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24 Feb 2024 - 28 Feb 2024
05 Mar 2024 - 07 Mar 2024

Portable Optofluidic Sensing Devices Could Simultaneously Perform Variety of Medical Tests

By LabMedica International staff writers
Posted on 26 Jun 2023
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Image: Researchers have made major strides toward an all-purpose biosensor chip (Photo courtesy of UCSC)
Image: Researchers have made major strides toward an all-purpose biosensor chip (Photo courtesy of UCSC)

While a variety of chip-based testing devices have been created, they primarily focus on one particular target or test due to the wide array of forms and quantities that biomolecules take. For instance, proteins that serve as disease biomarkers can have concentrations differing by more than ten orders of magnitude. Now, scientists have utilized novel signal-processing methods on an optofluidic chip-based biosensor, enabling seamless fluorescence detection of a nanobead mixture spanning eight orders of magnitude in concentration, from attomolar to nanomolar. This extends the working concentration range of these sensors by over 10,000 times, paving the way for extremely sensitive portable integrated optofluidic sensors that can conduct various simultaneous medical tests, even if the tests involve different types of bioparticles—like viruses and DNA—in widely varying concentrations.

Researchers at University of California, Santa Cruz (UCSC, Santa Cruz, CA, USA) are developing a versatile testing platform based on optofluidic chips. These chips merge optics and microfluidic channels on a silicon or plastic chip, and detect particles by illuminating them with a laser beam and subsequently measuring the particle response with a light-sensitive detector. The researchers had previously demonstrated that their platform is capable of conducting various analyses and detecting a multitude of particle types, including nucleic acids, proteins, viruses, bacteria, and cancer biomarkers. However, until now, they employed separate detectors and signal analysis techniques to measure particles with high and low concentrations. This was necessary as a high concentration of one particle type could generate a large response that drowns out the smaller signals from other particles present in low concentrations.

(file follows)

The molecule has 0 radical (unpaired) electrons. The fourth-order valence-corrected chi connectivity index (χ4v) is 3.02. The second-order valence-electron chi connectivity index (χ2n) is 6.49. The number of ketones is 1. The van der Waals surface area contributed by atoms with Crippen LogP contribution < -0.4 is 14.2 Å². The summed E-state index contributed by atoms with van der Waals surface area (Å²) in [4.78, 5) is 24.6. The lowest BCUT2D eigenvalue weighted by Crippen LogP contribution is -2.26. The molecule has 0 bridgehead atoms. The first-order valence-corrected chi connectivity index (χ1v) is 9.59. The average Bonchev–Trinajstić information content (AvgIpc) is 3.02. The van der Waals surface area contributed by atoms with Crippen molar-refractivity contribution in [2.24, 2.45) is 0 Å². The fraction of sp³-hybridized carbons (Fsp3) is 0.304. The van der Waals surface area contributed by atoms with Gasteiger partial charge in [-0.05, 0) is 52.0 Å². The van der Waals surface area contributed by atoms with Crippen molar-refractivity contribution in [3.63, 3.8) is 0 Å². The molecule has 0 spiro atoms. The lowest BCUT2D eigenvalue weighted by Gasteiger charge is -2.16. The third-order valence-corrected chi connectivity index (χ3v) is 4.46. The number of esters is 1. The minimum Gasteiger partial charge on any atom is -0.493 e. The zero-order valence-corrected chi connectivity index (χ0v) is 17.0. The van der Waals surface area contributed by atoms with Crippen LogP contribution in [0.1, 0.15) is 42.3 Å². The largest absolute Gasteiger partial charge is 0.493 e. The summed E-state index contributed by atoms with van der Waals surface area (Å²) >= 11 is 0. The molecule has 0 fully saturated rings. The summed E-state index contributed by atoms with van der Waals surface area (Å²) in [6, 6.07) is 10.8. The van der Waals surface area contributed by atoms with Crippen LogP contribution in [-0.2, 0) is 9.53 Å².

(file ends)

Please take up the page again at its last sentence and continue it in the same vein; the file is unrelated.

In their latest research, the researchers devised signal-processing techniques that can simultaneously detect particles in both high and low concentrations, regardless of whether the concentrations are known in advance. To achieve this, they mixed different signal modulation frequencies: high-frequency laser modulation to single out particles at low concentrations, and low-frequency laser modulation to detect large signals from numerous particles at high concentrations. They also implemented a highly efficient algorithm they recently developed to identify single particle signals at low concentrations in real-time. Machine learning was beneficial in identifying signal patterns, enabling high-precision differentiation of various particle types. The team demonstrated their new signal analysis method by introducing optofluidic biosensor chips to a solution of nanobeads at varying concentrations and with different fluorescence colors. They were able to accurately determine the concentration of both yellow-green and crimson beads, even though their concentrations in the mixture varied by a factor exceeding 10,000.

“This work is our latest step in developing integrated optofluidic sensing devices that are sensitive enough to detect single biomolecules and work over a very wide range of concentrations,” said Holger Schmidt from the W.M. Keck Center for Nanoscale Optofluidics at the USCS who led the research. “We have shown that this can be done with a single method, which allows us to simultaneously measure and distinguish multiple particle types at once even if they have very different concentrations.”

“These signal analysis advances are ideal for enabling device operation at the point of care where signal quality can be poor and where data analysis is required in real time,” added Schmidt.

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